At the time, as Andrews noted, Shelbourne and Bohemian F.C were the only senior soccer clubs in the city, and he notes that “the people on the south side followed Shelbourne” He went on to write that the supporters and indeed players of the game were “..exclusively of the lower middle and working classes.” Men would travel north to see one of the Dublin sides take on Linfield, Belfast Celtic, Glentoran, Distillery, Cliftonville or Derry Celtic. These were the first ‘Away Days’, the roots of what we still do today.

Football has a habit of popping up in any account of growing up in Dublin. A love of the beautiful game was not only to be found among native Dubliners, but within immigrant communities too. Nick Harris touched on the love of the game in the Jewish community of ‘Little Jerusalem’, as Clanbrassil Street became known. His account of growing up there, Dublin’s Little Jerusalem ,is a Dublin classic. The local lads, he noted, tended to follow Shamrock Rovers. In the book he recounts stories of away trips, noting his brothers would follow the Hoops all over Ireland.

Once in Sligo, when Rovers were playing Sligo they were leading one goal to nil and Sligo were awarded a penalty. As the Sligo man was about to take the kick, Hymie(his older brother) jumped over the fence and kicked the ball away from the spot.

The Jewish youth evem established a team among themselves, naming it New Vernon, a nod to a “Jewish club that played in Dublin some years earlier”. They played frequently in the Phoenix Park, and Harris noted that the team “… played some great matches with various non-Jewish teams, and we were often applauded by people who stopped to watch the game.” Recently when passing through what was once the Jewish area of Dublin, I spotted a child kicking a football against a wall and was reminded of this tale. Harris also remembered a raid on the house next door by Black and Tans in 1921. The family next door were the Clery’s, one of whom was a footballer for Bohs. “From the noise that was going on, it sounded as though they were playing football” he noted. They were, with a football they found in one of the rooms.

(more…)

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An interesting one this, the soccer section of the papers sports section.

Shamrock Rovers and Belfast Celtic, Dundalk and Cork City, Limerick and Shelbourne and a Leinster F.A selection against Motherwell at Dalymount Park feature.

This is a gem from inside the paper. Hitler Says Relax!

Lastly, this ad for Wills’s Gold Flake cigarette’s is a bit bizarre.

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Following on from Only Fools and Horses (Bohs) last week, here’s another League of Ireland fanzine, Hoops Upside Your Head. I’d intended to scan up a loaned copy of No Way, Referee! from Bray Wanderers, but a tip of the hat is due in the direction of the Irish Election Literature Blog, for linking me to the scans of this one. Nice work.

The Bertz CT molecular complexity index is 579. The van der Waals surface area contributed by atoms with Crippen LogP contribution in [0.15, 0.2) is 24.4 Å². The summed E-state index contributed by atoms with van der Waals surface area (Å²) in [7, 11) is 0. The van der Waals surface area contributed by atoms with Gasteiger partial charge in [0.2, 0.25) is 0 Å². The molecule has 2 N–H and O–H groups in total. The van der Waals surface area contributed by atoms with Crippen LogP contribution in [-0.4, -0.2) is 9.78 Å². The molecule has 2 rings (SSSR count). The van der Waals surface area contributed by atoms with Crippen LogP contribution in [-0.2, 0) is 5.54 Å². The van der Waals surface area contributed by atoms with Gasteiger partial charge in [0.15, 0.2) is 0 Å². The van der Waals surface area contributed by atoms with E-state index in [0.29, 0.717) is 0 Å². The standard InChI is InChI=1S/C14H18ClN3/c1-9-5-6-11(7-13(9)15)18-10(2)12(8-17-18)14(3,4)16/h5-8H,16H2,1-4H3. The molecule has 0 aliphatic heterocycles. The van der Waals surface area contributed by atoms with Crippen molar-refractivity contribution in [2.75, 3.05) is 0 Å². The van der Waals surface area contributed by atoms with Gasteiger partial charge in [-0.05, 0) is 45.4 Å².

This fanzine comes from the 1994 season. It includes a great piece on away trips to Limerick, a report of a trip to Zabre, a piece on the incompetence of the FAI, and even an offer to send ” SRFC.bmp” to those who send a blank formatted diskette to the fanzine. Ah, the novelties of the early 90’s!

Well worth a read. As ever, best read in Full Screen. We welcome scans of League of Ireland fanzines, mail me at donal.ofalluin.2009@nuim.ie to get in touch.

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This city is carved up nicely in terms of the domestic game.

There’s no love-in between us all either, we might share a passion for a sport but our teams are unique and history dictates these things, doesn’t it? A Bohs/Rovers derby can match the best of them for passion, a bit of the old tribal division and atmosphere. Still, one couldn’t help but think the humour and passion of supporters of the domestic game shined through tonight on television, with Shamrock Rovers supporters greeting one of the largest teams in Italian soccer with a rendition of ‘WHO ARE YIS’, before applauding Allesandro Del Piero onto the pitch towards the end. Some players you just have to clap on the pitch, really.

He hadn’t kicked a ball before ‘You’ll never play for Rovers” was echoing around the stadium. Excellent. Pity the crowd were so loud we couldn’t hear Allesandro go “Thank Christ!”

What a shame we won’t see the League of Ireland Dublin Derby tomorrow night on telly, we’ll have to wait for Manchester United.

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As a Bohs fan, the “Quote of the day” in the Guardian gave me a laugh last Friday, the day after Rovers ahem… “historic” victory over in Tel Aviv in the Europa League Qualifiers. While I won’t begrudge them their glamour tie / day in the sun / whatever you call it tonight, I’ll watch it, and  the return leg with interest and my heart being pulled two ways- hoping to see an Irish side do well against a time of Juve’s stature, and at the same time, hoping Rovers fail miserably in everything they do.

But anyways, the quote. It wasn’t the comment from Juventus forward David Lanzafame that got me giggling but the remark after it:

“We do not know Shamrock Rovers and therefore we have to study them through videos” – Juventus forward David Lanzafame looks forward to next week’s Big Vase third round qualifier against Irish side Shamrock Rovers in Robbie Keane’s hometown of Tallaght. If Juventus lose, they won’t be the first Old Lady to have been mugged in the notoriously rough Dublin village.

A bit harsh you might say? Never… But considering what the majority of LOI fans call our Wicklow brethern, the accompanying picture spoke a thousand words…

The Guardian get it so right...